Although these results are already highly competitive compared to other related neuromorphic realisations of spike-based classification (Figure 3), it is important to emphasise that the BrainScaleS-2 neuromorphic chip is not specifically optimised for our form of neural computation and learning but is rather a multi-purpose research device. It is likely that optimisation of the system, or hardware dedicated to classification alone will further exploit the algorithm’s benefits. Even though the current BrainScaleS-2 generation is limited in size, the algorithm can scale up to larger systems. In particular, coupled with the intrinsically parallel nature of the accelerated hardware, a scaled-up version of our model would not require longer execution time, thus conserving its advantages when applied to larger, more complex data. We thus view our results as a successful proof-of-concept implementation, highlighting the advantages of sparse, but robust coding combined with fast, low-power silicon substrates, with intriguing potential for edge computing and neuroprosthetics.

We would like to thank our collaborators Andreas Baumbach, Sebastian Billaudelle, Oliver Breitwieser, Benjamin Cramer, Dominik Dold, Akos F. Kungl, Walter Senn, Johannes Schemmel and Karlheinz Meier, as well as the Manfred Stärk foundation for ongoing support. This research has received funding from the European Union’s Horizon 2020 Framework Programme for Research and Innovation under the Specific Grant Agreement No. 945539 (Human Brain Project SGA3).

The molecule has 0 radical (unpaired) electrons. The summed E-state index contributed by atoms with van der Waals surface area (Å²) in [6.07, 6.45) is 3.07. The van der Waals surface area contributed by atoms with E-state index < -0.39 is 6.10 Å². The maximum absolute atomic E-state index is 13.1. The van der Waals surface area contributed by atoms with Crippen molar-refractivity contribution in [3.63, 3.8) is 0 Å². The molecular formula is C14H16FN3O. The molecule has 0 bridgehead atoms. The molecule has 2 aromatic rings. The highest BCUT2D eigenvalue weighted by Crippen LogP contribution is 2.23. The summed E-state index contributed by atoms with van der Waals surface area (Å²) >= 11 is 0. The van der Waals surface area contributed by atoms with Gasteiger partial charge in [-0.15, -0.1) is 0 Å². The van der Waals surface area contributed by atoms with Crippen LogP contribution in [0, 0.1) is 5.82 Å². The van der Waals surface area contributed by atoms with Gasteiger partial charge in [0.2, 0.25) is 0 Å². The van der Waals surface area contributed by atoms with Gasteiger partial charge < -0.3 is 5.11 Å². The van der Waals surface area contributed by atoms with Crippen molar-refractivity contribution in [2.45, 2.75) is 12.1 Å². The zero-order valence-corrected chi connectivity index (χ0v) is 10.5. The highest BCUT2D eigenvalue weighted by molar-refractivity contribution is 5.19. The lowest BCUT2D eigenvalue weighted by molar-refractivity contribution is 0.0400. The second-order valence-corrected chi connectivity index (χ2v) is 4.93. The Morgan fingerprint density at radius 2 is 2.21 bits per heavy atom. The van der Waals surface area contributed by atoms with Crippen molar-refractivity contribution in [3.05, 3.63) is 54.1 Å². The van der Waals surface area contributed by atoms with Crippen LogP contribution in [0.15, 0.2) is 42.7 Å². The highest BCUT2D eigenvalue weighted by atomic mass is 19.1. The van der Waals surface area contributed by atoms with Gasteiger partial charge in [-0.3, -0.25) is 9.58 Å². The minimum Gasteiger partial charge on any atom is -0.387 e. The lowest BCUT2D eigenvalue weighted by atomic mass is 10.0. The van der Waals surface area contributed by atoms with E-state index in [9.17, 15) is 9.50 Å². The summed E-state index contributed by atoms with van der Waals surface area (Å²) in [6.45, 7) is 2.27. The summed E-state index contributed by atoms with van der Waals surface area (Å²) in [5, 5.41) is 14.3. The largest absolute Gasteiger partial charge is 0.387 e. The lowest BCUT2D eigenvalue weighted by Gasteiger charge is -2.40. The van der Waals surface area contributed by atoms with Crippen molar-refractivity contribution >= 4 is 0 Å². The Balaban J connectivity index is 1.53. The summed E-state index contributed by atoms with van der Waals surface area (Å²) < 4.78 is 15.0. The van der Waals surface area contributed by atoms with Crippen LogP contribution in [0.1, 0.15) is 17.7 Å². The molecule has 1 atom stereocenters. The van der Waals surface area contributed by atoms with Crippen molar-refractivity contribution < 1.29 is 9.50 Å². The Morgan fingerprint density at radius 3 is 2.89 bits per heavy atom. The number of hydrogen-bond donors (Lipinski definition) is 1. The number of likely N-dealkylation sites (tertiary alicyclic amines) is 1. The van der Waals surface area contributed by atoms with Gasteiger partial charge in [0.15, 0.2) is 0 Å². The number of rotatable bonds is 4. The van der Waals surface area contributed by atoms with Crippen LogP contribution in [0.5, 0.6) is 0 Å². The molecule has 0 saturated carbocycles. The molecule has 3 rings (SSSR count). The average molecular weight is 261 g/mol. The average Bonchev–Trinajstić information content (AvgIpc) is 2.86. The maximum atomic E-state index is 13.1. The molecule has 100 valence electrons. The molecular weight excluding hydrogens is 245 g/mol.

Links:
[L1] https://www.youtube.com/watch?v=ygLTW_6g0Bg
[L2] https://physio.unibe.ch/~petrovici/group/
[L3] https://www.kip.uni-heidelberg.de/vision/ 

References:
[1] J. Göltz, L. Kriener, et al.: “Fast and deep: energy-efficient neuromorphic learning with first-spike times,” arXiv:1912.11443, 2019.
[2] S. Billaudelle, et al.: “Versatile emulation of spiking neural networks on an accelerated neuromorphic substrate,” 2020 IEEE International Symposium on Circuits and Systems (ISCAS). IEEE, 2020.
[3] L. Kriener, et al.: “The Yin-Yang dataset,” arXiv:2102.08211, 2021.

Please contact:
Julian Göltz, NeuroTMA group, Department of Physiology, University of Bern, Switzerland and Kirchhoff-Institute for Physics, Heidelberg University, Germany
This email address is being protected from spambots. You need JavaScript enabled to view it.